[ExI] (tt) (RawStory) Nearly a third of honey bee colonies died in U.S. last winter (fwd)
rtomek at ceti.pl
Wed May 8 17:49:28 UTC 2013
(So, perhaps we don't really need to worry about oil or polar bears - TR)
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Nearly a third of honey bee colonies died in U.S. last winter
By Agence France-Presse
Tuesday, May 7, 2013 16:36 EDT
Honey bees walk on a moveable comb hive at the Bee Research
Laboratory, in Beltsville, Maryland, August 22, 2007. (AFP)
Topics: honey bees cD- us department of agriculture
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Nearly a third of the honey bee colonies in the United States died
this past winter, sharply higher proportion than a year ago, according
to an official report released Tuesday.
The US population of managed honey bee colonies fell by 31.1 percent
in the October 2012-April 2013 period, said the preliminary report by
the US Department of Agriculture in collaboration with the Apiary
Inspectors of America and The Bee Informed Partnership.
Bees are vital pollinators in fruit and vegetable production and have
been dying in significant numbers in recent years, some stricken by
Colony Collapse Disorder, the sudden loss of all bees in a colony. The
cause remains unknown.
The just-ended winter's losses were 42 percent higher than in the
prior winter, when 21.9 percent of the bee colonies died, but were in
line with the average loss of 30.5 percent over the past six years.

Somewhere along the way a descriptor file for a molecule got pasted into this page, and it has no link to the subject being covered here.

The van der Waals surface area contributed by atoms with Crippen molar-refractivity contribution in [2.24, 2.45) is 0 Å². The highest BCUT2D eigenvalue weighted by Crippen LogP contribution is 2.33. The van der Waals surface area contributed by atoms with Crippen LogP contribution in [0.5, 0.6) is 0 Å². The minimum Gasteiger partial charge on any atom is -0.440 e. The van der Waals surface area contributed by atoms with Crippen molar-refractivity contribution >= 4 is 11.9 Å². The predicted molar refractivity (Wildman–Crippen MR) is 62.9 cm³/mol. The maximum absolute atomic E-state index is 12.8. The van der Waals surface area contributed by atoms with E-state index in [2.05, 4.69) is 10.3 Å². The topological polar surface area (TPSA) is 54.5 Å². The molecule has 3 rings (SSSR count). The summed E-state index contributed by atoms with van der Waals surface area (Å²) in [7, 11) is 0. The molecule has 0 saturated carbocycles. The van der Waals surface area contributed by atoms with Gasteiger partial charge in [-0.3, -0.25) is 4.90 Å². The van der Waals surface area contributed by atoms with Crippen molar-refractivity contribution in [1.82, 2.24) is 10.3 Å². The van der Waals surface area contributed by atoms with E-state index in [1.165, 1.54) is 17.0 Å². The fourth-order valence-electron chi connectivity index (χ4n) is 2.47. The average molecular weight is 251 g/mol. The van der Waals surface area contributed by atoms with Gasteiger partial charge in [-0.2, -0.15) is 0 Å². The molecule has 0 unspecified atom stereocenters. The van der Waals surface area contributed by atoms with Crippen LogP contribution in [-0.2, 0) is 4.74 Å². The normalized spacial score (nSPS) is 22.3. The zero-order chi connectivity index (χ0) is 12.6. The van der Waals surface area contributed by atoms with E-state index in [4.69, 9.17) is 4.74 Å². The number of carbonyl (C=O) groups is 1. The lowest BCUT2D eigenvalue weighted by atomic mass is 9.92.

The latest findings were based on responses of more than 6,000 US
beekeepers which represent almost 23 percent of the nation's total
estimated 2.62 million colonies.
The beekeepers said that a loss rate of 15 percent was "acceptable"
but 70 percent of them had heavier losses than that, the report said.
There were more colonies that dwindled away, rather than suffering
from Colony Collapse Disorder, which was not reported as a major cause
of colony loss for the second straight year.
One key difference stood out in this year's survey, the researchers
said. Beekeepers who took honey bees to California to pollinate
almonds reported higher losses than beekeepers who did not take their
bees to pollinate almonds.
Almost 20 percent of the beekeepers who pollinated almonds lost at
least 50 percent of their colonies, the report said.
The US Department of Agriculture, in a report last week, said an
investigation into the decline in honey bee health has found multiple
factors, "including parasites and disease, genetics, poor nutrition
and pesticide exposure."
The USDA called for further research to determine risks from
"Acute and sublethal effects of pesticides on honey bees have been
increasingly documented, and are a concern but it is not clear, based
on current research, whether a pesticide exposure is a major factor
associated with US honey bee health declines," it said.
In a lawsuit in March several beekeepers and environmental groups
accused the US Environmental Protection Agency of failing to protect
pollinators and challenging practices that speed to market about
two-thirds of all pesticides.
The suit seeks to suspend the EPA registrations of pesticides that
have been identified as toxic to bees.
Last week the European Commission said it would impose the world's
first continent-wide ban on three pesticides which environmentalists
say are killing the bees that pollinate Europe's crops.
The insecticides -- imidacloprid and clothianidin produced by Bayer,
and thiamethoxam by Syngenta -- are used to treat seeds, and are
applied to the soil or sprayed on bee-attractive plants and cereals.
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